Share Options: More Than Just a Lottery Ticket

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10 days ago, we announced our latest funding round of £71 million. We see it as an incredible vote of confidence in the work we’ve been doing so far, and a huge boost to our plans for 2018 🚀

Over the past nine months we’ve grown really fast, from around 80 people to more than 220 today. Our team work incredibly hard to make Monzo amazing and we want to keep hiring the most talented people we possibly can.

Every offer we make to people joining Monzo includes a salary and share options. These options mean that employees have a real stake in the bank that they’re helping to build, and aligns the interests of the company with those of our staff. If people work hard to make Monzo a success, they can rightfully expect a share of the future rewards.

However, candidates often tell us that they find it difficult to evaluate the value of these share options. Advice online is mixed, with some dismissing share options as totally worthless, while others suggest people accept salaries below the market rate, and take more options instead.

Companies are also taking much longer to IPO than they did in the past, so share options often remain locked up (or “illiquid”) for a long period of time. If employees were already struggling to value share options, figuring out their value at an uncertain point in the future is even harder. We’ve built a tool to try and make this easier for people starting at Monzo.

The issue is exacerbated here in the UK and in Europe. Compared with the US, far fewer startups based on this side of the Atlantic have seen large exits, and so we haven’t yet established a pattern of employees making a return on their options. In the US, on the other hand, there are employees from companies like Google and Facebook who’ve made significant amounts of money from their options, and as a result new recruits really seem to value options grants.

Combined, these factors can mean that candidates treat share options as “lottery tickets” and discount their value when agreeing compensation, choosing higher salaries over more options. This costs us more as a company in the short term, and means employees lose out in the long term if we’re successful.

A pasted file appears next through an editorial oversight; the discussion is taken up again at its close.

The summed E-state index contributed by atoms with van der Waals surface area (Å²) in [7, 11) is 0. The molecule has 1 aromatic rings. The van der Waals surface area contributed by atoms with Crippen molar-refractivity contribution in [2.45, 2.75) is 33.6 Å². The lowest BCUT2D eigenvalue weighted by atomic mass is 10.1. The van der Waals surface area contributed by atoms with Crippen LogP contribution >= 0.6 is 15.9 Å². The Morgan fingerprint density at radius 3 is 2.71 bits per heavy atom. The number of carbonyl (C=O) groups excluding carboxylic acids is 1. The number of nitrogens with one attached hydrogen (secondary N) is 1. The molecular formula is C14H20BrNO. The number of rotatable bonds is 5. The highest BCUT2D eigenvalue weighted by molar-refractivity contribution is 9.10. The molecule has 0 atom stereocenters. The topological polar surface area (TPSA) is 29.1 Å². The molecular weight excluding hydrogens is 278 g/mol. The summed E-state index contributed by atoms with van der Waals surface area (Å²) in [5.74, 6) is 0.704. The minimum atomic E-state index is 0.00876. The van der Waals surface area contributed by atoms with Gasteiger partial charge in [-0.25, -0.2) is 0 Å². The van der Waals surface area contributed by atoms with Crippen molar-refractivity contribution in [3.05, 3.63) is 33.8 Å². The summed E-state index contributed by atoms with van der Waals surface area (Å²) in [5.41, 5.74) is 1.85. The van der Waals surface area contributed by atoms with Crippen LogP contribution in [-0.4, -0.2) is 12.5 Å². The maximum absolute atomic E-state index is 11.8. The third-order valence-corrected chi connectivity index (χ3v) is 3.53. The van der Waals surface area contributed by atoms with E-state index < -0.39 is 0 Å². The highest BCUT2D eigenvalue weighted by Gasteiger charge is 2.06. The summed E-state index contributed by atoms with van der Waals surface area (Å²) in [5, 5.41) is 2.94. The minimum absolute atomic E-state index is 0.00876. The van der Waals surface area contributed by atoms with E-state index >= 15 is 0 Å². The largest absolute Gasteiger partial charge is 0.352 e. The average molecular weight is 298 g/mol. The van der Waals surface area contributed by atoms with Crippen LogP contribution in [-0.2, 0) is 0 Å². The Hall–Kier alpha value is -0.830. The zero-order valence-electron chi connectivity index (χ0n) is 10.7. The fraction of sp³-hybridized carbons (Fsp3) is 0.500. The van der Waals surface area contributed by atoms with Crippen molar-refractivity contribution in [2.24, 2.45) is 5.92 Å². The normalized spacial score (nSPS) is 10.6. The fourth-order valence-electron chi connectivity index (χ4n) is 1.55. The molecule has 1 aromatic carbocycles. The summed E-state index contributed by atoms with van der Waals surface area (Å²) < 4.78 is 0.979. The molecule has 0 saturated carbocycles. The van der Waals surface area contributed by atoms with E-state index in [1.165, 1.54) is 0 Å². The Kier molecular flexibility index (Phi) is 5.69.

I’ve been keen to try and combat this for a while, and am excited to share the first part of our solution today.

In future investment rounds, any employee who has been with Monzo for three years or more will have the opportunity to sell up to 10% of their options, provided there is demand for those shares from new investors.

The value of your share options after three years will still be somewhat uncertain, but at least it seems a less distant prospect than waiting ten years for an IPO.

We put this into practice for the first time as part of the investment round we closed last week. People who have been with Monzo since the very beginning were given the option to sell some of their shares, and a few early employees who have either left or will soon be leaving Monzo were also able to sell a larger percentage.

This latest funding round saw high demand for shares in Monzo from our investors - we were planning a £60 million investment round, but had more than £100 million of demand. By giving employees the chance to sell some of their shares, we were able to offer more shares to new investors, with less overall dilution. Of the total £71 million investment, approximately £11 million was in the form of secondary sales.

There are, of course, a few potential pitfalls with a scheme like this and I thought it’d be worth talking a bit about them in case others are exploring similar options.

We grant share options to align the long-term financial success of employees with that of the company. We’re keen to make sure that everyone remains incentivised to make Monzo a success, which is why existing employees can only sell up to 10% of their shares. We plan to keep building Monzo into something amazing, and we hope and anticipate that the value of shares will increase as that happens 🚀

People also need to realise that they are selling an asset today that may be worth much more in future. However, the options may also be worth nothing if Monzo doesn’t do well, so by selling a little today, the downside risk is reduced. We need to help employees make this decision for themselves and their families.

We’re also keen that this doesn’t lead to any ill-feeling internally if some employees have earned significant sums of money, while others haven’t yet. Our commitment to transparency starts within the company, so we are extending this same opportunity to everyone that works at Monzo and communicating clearly how people can take part.

Finally, our ability to do this will always be dependent on demand among investors in each funding round. We can only give employees the option to sell their shares if a round is oversubscribed!

I believe that giving people this opportunity will be of huge benefit to existing employees, prospective candidates and to Monzo as a company. As we continue to grow rapidly, it allows us to keep hiring the best people and make sure everyone at Monzo will be able to realise some of the benefits of our success so far! Oh and we’re hiring 😉